Top Four Piano Pieces I’d Love to (One Day) Learn

One summer I was at a music store in Melbourne, drooling over pianos I couldn’t afford.

Most of them had signs, saying I needed to ask for permission if I wanted to play them. I found a sales assistant behind a desk and, gesturing to one of the signs, I asked him if he gets a lot of learners coming in and playing Fur Elise on every piano.

‘All the time,’ he said. ‘And that other one … the theme from that movie, The Piano.’

‘”The Heart Asks Pleasure First?” I know that one, actually. I’ll show you,’ I replied, pretending to walk over to the closest piano.

‘Don’t you dare. You might be a lot bigger than me [for reference, I’m over two metres tall], but I’m a lot angrier,’ he joked.

Now these are both nice pieces, but are definitely common choices for the aspiring pianist. A question then arises: If you’re no longer a beginner to piano, do you still have pieces you’d love to learn?

Definitely. Here’s a short list of my top four if-I-had-the-time pieces …

4. Piano Sonata No. 2, Op. 54: I Allegro Molto (Nikolai Kapustin)

We start off the list with an explosion of energy. Kapustin was one of those composers who masterfully brought jazz into Classical structures. What results is an incredible mix of complex rhythms and dissonant chords, all organised into a contrasting four-movement sonata.

There are moments of swing, stride and pure chaos. Listening to this whole sonata is like being pulled through a crowd and then being let go for a moment and suddenly grabbed and guided by someone else in a different direction. You’re completely at Kapustin’s mercy.

Nikolai Kapustin – Piano Sonata No. 2, Op. 54: I. Allegro molto (1989) – YouTube

My excuse? I spent a while getting the first page fluent and then realised each of the other 24 pages would probably take me just as long.

3. Gaspard de la nuit: I Ondine (Maurice Ravel)

Similarly, to Kapustin, this piece is also the first movement of a collection. Ravel’s Gaspard de la nuit is a three-movement work, based upon poetry by Aloysius Bertrand. This first movement, “Ondine”, is about the water nymph Undine beckoning an observer to visit her in her kingdom at the bottom of a lake. The observer tells her he loves a mortal, so she weeps, laughs and vanishes. You can hear the cascading water and droplets in this movement.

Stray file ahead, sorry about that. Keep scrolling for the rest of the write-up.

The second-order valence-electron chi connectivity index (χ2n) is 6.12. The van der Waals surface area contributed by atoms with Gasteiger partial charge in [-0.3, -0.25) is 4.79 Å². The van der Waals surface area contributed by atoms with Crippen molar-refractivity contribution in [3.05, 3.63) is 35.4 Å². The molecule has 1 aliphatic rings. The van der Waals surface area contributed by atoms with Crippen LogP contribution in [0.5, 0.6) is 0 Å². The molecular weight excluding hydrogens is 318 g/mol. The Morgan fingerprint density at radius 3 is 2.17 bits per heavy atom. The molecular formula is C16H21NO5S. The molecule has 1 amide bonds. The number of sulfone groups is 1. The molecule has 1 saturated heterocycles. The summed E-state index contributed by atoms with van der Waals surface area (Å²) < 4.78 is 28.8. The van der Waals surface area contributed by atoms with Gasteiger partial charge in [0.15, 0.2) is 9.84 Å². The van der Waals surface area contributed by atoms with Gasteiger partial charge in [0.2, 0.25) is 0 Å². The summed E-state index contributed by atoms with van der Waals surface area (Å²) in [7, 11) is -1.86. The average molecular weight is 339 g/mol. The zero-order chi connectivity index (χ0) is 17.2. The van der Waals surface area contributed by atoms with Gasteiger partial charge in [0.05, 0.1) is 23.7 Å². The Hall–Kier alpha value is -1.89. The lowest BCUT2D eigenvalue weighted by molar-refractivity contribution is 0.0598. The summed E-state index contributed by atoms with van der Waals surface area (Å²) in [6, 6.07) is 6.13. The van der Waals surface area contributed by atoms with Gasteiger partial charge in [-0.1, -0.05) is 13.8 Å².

Ravel – Gaspard de la Nuit, No. 1, “Ondine” Sheet Music + Audio – YouTube

My excuse? The whole suite is famously difficult. The last movement (“Scarbo”) is considered one of the most difficult piano pieces ever written. I imagine the “Ondine” isn’t too far off that. I’ll just admire this one from a distance, thank you.

2. Java Suite: X In the Kraton (Leopold Godowsky)

As travel became more accessible a lot of European composers became fascinated by countries to the east. Godowsky wrote his Java Suite as a musical travelogue to describe his experiences in Java. This suite is heavily influenced by gamelan music and you can definitely hear the colours of Indonesia. “In the Kraton” is the tenth piece in this suite and it’s my favourite.

Godowsky – In the Kraton – YouTube

My excuse? The polyrhythms are very intimidating. The rhythmic patterns are so cleverly, but complexly, intertwined. It’s mesmerising to listen to, though. There’s so much going on and so much to listen for.

1. Happy Birthday in the Style of Maurice Ravel (Nahre Sol)

We return—although not quite—to Ravel. Sol is a (currently active) composer, performer and teacher. She has a YouTube series called “How To Sound Like …” where she discusses the stylistic traits of famous composers and then rewrites Happy Birthday, emulating her chosen composer. She’s covered Bach, Debussy, Beethoven, Chopin and others; however, my favourite of hers is her take on Ravel …

“[Ravel’s music is] almost like a very delicate flower, but frozen inside a geometric—a perfectly-shaped geometric—block of ice.” (Sol)

You can find her performance at twelve minutes and four seconds into the linked video below. If someone asked me what style of piano music I’d like to one day compose I would point to this particular piece.

How to Sound Like Maurice Ravel – YouTube

My excuse? Does Netflix count?

I wanted to keep this list short, as it’s easy to get carried away when recommending music; but there are plenty more pieces I’d like to learn out there (I haven’t even mentioned the many seemingly impossible piano arrangements of orchestral pieces). Hopefully you’ve found these pieces as inspiration as I do.

Godowsky Java Suite History : Interlude
Ravel’s “Gaspard de la Nuit”: Three Devilish Sonic Fantasies – The Listeners’ Club (
How to Sound Like Maurice Ravel – YouTube 

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